The plot lines of the trial attracted significant national media coverage, including by The New York Times and Washington Post, while producers from true-crime television shows and podcasts often followed along from the courtroom.
Crampton Brophy will remain in custody and is scheduled for sentencing on June 13. The presumptive punishment for second-degree murder is life in prison with a minimum of 25 years behind bars.
Lead prosecutor Shawn Overstreet relied mostly on circumstantial evidence to detail a monthslong plot by Crampton Brophy to kill her husband.
“It was a long road to this verdict,” he said in a statement released by his office. “Daniel Brophy’s family waited for justice for nearly four years. Today marks an inflection point in their journey to see accountability for the tragic murder of their loved one and move forward with their lives.”
Court exhibits and testimony showed Crampton Brophy owned the same make and model of gun used to kill her husband, was seen on surveillance camera footage driving to and from the culinary institute at the same time her husband was shot and sought to collect some $815,000 in life insurance following his death.
After more than a decade running a catering company, Crampton Brophy changed careers and began selling life insurance and Medicare policies on commission while writing on the side.
“It’s not just about the money. It’s about the lifestyle Nancy desired that Dan could not give her,” Overstreet said during his final rebuttal, noting the couple’s dire credit card debt had meant forgoing mortgage payments.
Police never found the gun that killed her husband. Prosecutors alleged Crampton Brophy swapped out the barrel of the gun used in the shooting and then discarded the barrel to foil forensic analysis.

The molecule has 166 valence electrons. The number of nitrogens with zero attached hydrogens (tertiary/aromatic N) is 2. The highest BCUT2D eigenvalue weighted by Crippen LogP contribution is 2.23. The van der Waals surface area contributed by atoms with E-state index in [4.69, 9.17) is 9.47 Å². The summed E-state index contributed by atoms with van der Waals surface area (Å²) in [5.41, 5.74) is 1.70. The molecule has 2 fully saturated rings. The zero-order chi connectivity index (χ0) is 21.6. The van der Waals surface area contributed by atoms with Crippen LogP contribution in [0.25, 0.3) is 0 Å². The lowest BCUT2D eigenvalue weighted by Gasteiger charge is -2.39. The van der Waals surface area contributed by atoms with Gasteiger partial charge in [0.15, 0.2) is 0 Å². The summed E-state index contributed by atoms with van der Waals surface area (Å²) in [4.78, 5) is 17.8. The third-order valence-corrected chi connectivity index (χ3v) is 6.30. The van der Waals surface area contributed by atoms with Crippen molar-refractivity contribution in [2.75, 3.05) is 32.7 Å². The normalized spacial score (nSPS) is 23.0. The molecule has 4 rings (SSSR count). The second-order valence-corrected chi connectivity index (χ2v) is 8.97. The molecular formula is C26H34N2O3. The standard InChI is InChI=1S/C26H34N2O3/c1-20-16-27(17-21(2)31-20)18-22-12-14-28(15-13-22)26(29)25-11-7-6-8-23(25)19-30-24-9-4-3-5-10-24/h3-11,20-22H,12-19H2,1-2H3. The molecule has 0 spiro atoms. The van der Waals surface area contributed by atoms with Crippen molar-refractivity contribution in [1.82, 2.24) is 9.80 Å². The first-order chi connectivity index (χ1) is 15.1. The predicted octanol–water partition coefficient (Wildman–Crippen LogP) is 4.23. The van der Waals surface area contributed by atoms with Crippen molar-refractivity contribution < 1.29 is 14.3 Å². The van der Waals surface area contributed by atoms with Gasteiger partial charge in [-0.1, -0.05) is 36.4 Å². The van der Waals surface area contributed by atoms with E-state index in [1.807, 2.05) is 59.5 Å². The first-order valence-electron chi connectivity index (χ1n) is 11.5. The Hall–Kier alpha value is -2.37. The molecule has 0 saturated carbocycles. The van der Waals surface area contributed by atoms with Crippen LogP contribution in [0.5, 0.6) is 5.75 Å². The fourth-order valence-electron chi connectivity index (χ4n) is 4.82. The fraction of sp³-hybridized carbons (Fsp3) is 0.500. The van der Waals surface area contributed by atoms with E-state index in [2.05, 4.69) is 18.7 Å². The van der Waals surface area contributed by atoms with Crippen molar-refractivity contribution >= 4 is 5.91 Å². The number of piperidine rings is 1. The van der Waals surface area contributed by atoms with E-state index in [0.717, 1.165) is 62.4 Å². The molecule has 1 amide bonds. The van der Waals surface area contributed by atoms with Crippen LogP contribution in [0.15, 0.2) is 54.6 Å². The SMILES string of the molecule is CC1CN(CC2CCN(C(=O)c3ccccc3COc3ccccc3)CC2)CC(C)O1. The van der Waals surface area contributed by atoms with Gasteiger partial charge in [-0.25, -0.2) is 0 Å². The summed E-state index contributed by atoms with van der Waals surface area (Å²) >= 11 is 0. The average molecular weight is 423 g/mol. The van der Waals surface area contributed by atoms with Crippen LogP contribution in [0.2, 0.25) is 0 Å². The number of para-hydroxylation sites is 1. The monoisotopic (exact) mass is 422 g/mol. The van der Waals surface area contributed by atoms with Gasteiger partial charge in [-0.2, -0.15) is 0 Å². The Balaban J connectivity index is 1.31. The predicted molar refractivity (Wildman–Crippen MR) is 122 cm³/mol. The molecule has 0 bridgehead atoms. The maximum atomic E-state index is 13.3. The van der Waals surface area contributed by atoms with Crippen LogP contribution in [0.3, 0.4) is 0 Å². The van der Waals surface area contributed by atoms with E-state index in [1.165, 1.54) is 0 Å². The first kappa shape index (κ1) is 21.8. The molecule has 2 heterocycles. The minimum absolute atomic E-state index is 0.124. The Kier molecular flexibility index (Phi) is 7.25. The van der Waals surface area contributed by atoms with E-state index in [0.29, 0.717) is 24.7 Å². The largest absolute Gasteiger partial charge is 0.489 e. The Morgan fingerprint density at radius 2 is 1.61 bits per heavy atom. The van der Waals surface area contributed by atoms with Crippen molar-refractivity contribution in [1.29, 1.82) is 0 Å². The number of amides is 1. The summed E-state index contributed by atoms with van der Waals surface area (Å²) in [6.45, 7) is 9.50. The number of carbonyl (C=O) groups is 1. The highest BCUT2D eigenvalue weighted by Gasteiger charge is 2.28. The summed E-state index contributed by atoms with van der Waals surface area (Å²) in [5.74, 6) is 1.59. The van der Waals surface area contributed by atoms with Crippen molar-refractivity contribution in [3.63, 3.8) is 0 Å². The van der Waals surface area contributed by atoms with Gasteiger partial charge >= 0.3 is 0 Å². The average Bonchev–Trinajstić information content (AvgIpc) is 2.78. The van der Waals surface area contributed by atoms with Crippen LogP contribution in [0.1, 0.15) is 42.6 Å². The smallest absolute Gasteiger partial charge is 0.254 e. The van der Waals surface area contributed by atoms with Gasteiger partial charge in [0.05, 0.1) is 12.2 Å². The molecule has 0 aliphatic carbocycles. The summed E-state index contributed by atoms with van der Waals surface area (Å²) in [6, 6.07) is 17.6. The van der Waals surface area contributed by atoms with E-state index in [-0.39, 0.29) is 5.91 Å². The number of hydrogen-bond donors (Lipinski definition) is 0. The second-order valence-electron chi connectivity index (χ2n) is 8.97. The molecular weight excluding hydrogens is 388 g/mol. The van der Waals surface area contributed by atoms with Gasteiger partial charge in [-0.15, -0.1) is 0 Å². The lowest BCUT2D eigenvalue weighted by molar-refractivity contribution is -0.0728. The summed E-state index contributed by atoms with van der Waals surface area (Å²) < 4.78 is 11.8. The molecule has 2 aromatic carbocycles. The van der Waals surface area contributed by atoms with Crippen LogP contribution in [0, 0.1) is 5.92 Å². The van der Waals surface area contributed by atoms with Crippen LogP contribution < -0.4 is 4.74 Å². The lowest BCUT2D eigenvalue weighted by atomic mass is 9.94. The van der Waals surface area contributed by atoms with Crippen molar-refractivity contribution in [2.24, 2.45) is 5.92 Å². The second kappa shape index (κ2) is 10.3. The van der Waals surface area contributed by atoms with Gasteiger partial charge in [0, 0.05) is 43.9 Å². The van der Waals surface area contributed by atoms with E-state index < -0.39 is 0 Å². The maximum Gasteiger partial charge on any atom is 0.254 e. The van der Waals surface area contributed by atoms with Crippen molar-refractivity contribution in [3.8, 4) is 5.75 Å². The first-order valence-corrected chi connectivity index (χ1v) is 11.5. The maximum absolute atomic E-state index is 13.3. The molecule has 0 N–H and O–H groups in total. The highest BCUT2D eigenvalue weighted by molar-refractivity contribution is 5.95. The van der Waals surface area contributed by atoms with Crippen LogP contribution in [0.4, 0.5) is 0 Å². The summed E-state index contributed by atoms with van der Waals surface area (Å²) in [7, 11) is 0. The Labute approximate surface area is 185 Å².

Defense attorneys Maxfield and Kristen Winemiller offered much different theories, suggesting someone else might have killed Brophy during a robbery gone wrong and that Crampton Brophy had no motive to kill her husband. The couple’s finances were recovering and she ardently adored her partner of more than 25 years, they said.
“Nancy Brophy loved her husband,” Winemiller told the jury during her closing argument. “You can see that in her eyes every time she talked about him. Her eyes lit up, they absolutely twinkled.”
The attorneys said the gun parts were inspiration for Crampton Brophy’s writing.
They acknowledged Crampton Brophy was driving nearby on the morning of her husband’s death, but said it was to work on her writing. Then Crampton Brophy completely forgot about the coincidental trip due to trauma-triggered retrograde amnesia after she learned hours later that he had been killed, they said.
Overstreet narrated his own version of the fatal shooting in his rebuttal, theorizing that Brophy likely knew his wife was in the room just before the first shot severed his spine and struck his heart. He had trusted Crampton Brophy enough to turn his back, the prosecutor said.
Then, Overstreet said, Crampton Brophy would have loomed over her husband, preparing the second volley that would pierce the chef’s heart.
“She looked him in the eyes as he’s breathing in his last bit of life — paralyzed, injured — but he wasn’t dead yet,” Overstreet said. “She looked into his eyes and pulled the trigger, that’s the last time she saw him.”
Staff writer Maxine Bernstein of The Oregonian/OregonLive contributed to this report.
©2022 Advance Local Media LLC. Visit oregonlive.com. Distributed by Tribune Content Agency, LLC.